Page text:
Nowadays, 21st-century readers — who are not Gothic Revivalists, and are most removed in time from the golden age of black letter in the Anglo-American print trade — find it a real challenge to decipher a page of black letter. Texts that were poured over by flickering candlelight in days of yore — by millions of readers who lacked modern optical accoutrements, such as trifocal reading glasses and auto-magnification buttons on computerized reading devices — produce audible groans today from even the most fluent of specialist readers.
A good example of the challenges posed to 21st-century-readers by a 16th-century black-letter text — where the difficulties of the type are exacerbated by archaic syntax and orthography — is provided below.
A Thousand Notable Things of Sundry Sorts (1579), by the political and religious controversialist Thomas Lupton (fl. 1572–1584), was a best-selling medical compendium with “a delightful mish-mash of information on a wide variety of topics. It contains excellent directions for setting and splinting broken bones, among other things.” (D. E. Nagy, Popular Medicine in Seventeenth-Century England, 100n45) Retailing for about two pence a copy, such medical compendia (along with almanacs) were affordable: “one conservative estimate has placed 3 or 4 million copies in the hands of 17th-century men and women from all walks of life” (Nagy, 51).
Lupton’s A Thousand Notable Things of Sundry Sorts — described by Lupton’s ODNB biographer, G. K. Hunter, as “a heterogeneous collection of folk remedies and witty sayings largely drawn from Renaissance encyclopaedias” — enjoyed an especially long run, and was kept continuously in print by the booksellers until the 19th century. The last editions I’ve seen were printed (in modern Roman type) in 1800, 1815, and 1822. During the 16th–18th centuries, Lupton’s text was reissued at least 19 times, in: 1590, 1595, 1601, 1612, 1627, 1631, 1650, 1660 (published by a woman: Mary Wright), 1670, 1675, 1686, 1701 (selections bound with Thomas Tryon’s The Way to Get Wealth for a new guide to health & well-being marketed at 1s. 6d.), 1706, 1776, 1785, 1791, 1793, 1795, and 1799.
Of the many interesting medical receipts given in Lupton’s book, I want to single out Lady Owen’s treatment for breast cancer — a dilution made from sowbugs. This “rare secrete,” passed to Lupton “by an old woman” of his acquaintance, was set in black letter and printed as recipe No. 50 in Book 9 (“The Nynth Booke of Notable Thinges”) of the 1st edn. of Lupton’s miscellany, pp. 235–6:
My modern HTML transcription of Lady Owen’s prescription follows:
A Perfect and most sure and proved remedy, and a rare secrete, for the helping of womens sore brests that be swolne & ful of paine: which was revealed unto me by an old woman: who sayd yt the Lady Owen, Doctor Owens wife, used it to women in this case very much, who kept it as a great secrete. The medicine foloweth. Stampe or bruse nine litle woorms, of som called Swyne lyce, (which commonly wyll be founde betweene the barke and wood of olde or drye trees, which have many feete, and being touched, they become round as a button,) in eight or nyne spoonefuls of drinke, let them remayne therin all night, and the next morning streyne the same drinke, and let the diseased woman drinke ye same a lytle warmed, at one draught, and then let her laye to her breast, a two or three foulde lynnen cloath warmed: the next morning, let her take eyght of the same lytle woormes in drynke, in such order as before, & the thyrde morning seven, & the fowrth morning syxe, & so every morning following one lesse: discreasing one every morning, untyl nyne mornings be ended, on which nynth morning she must take but one of them, as it wyll fall out by the discreasyng one every day. And if she be not then throughly hole of her breast, let her encrease every morning one immediatly following: untyll she hath receyved nyne at one tyme, according to the order before appoynted. A rare and notable thing, if it be true: for I never proved it.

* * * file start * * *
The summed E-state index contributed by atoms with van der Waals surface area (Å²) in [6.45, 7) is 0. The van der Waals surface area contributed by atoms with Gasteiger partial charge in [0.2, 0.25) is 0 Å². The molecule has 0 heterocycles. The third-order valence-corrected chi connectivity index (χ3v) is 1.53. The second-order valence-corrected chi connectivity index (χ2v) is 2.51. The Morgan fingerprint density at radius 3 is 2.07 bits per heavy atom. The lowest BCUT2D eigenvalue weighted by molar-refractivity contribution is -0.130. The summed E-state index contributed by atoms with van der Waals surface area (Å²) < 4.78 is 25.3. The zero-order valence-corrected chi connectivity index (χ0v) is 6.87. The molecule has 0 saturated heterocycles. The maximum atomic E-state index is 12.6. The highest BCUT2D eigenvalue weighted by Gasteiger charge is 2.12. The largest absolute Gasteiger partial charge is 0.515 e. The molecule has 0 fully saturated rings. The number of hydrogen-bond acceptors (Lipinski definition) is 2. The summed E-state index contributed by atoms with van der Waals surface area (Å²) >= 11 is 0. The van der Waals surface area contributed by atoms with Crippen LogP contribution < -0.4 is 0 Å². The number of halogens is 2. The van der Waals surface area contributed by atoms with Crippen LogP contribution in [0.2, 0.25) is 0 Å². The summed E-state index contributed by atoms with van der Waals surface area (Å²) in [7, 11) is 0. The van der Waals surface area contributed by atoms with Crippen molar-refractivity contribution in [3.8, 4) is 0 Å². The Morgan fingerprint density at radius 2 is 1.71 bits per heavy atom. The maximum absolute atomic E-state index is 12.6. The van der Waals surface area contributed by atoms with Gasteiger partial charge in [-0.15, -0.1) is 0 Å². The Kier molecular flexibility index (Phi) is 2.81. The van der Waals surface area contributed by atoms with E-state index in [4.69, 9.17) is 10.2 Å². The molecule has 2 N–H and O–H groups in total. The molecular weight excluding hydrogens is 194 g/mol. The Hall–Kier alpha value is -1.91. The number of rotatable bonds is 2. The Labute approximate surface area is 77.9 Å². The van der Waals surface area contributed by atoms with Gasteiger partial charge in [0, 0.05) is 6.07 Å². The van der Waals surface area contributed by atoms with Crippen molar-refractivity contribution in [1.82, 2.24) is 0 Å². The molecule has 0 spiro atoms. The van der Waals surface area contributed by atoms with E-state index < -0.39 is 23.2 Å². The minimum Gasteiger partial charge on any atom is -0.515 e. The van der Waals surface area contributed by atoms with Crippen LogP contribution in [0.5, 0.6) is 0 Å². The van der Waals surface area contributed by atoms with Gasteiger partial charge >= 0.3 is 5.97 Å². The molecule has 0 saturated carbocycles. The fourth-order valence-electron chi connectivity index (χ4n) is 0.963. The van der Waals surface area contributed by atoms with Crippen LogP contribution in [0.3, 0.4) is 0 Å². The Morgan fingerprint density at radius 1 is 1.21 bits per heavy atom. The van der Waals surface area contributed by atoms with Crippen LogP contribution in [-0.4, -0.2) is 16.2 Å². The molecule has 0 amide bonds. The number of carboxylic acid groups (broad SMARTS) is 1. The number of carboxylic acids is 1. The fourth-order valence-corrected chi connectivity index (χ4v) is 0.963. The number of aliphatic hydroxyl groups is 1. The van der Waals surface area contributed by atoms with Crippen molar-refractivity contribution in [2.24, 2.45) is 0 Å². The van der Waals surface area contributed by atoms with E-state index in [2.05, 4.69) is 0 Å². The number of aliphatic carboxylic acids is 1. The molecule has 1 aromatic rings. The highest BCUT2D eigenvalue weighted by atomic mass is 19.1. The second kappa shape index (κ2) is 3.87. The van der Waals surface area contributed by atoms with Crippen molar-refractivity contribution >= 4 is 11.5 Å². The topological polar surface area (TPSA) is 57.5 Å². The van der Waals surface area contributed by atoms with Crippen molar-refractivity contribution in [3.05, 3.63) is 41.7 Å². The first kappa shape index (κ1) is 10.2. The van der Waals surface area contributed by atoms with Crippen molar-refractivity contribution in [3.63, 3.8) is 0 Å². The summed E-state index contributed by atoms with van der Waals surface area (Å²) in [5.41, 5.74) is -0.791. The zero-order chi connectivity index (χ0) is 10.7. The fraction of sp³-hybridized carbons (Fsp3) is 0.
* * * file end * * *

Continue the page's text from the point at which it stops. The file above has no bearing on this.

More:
(Thomas Lupton, A Thousand Notable Things of Sundry Sortes, 1st edn., 1579, 235–6)
I believe the Lady Owen identified here by Lupton to have been Lettice, first wife of the renowned Dr. George Owen (c.1499–1558), appointed physician to Henry VIII in the late 1520s, and admitted to the College of Physicians in 1545, serving as the college’s president from 1553. Dr. Owen was also a prominent physician at the Tudor court of Queen Mary (r. 1553–58), presenting the queen with “two pottles of preserves” in 1556 (Sidney Lee and Patrick Wallis, ODNB entry for George Owen, n. pag.). Mary I was not long on the throne, dying of uterine cancer on 17 November 1558, after reigning for 5 years and 4 months.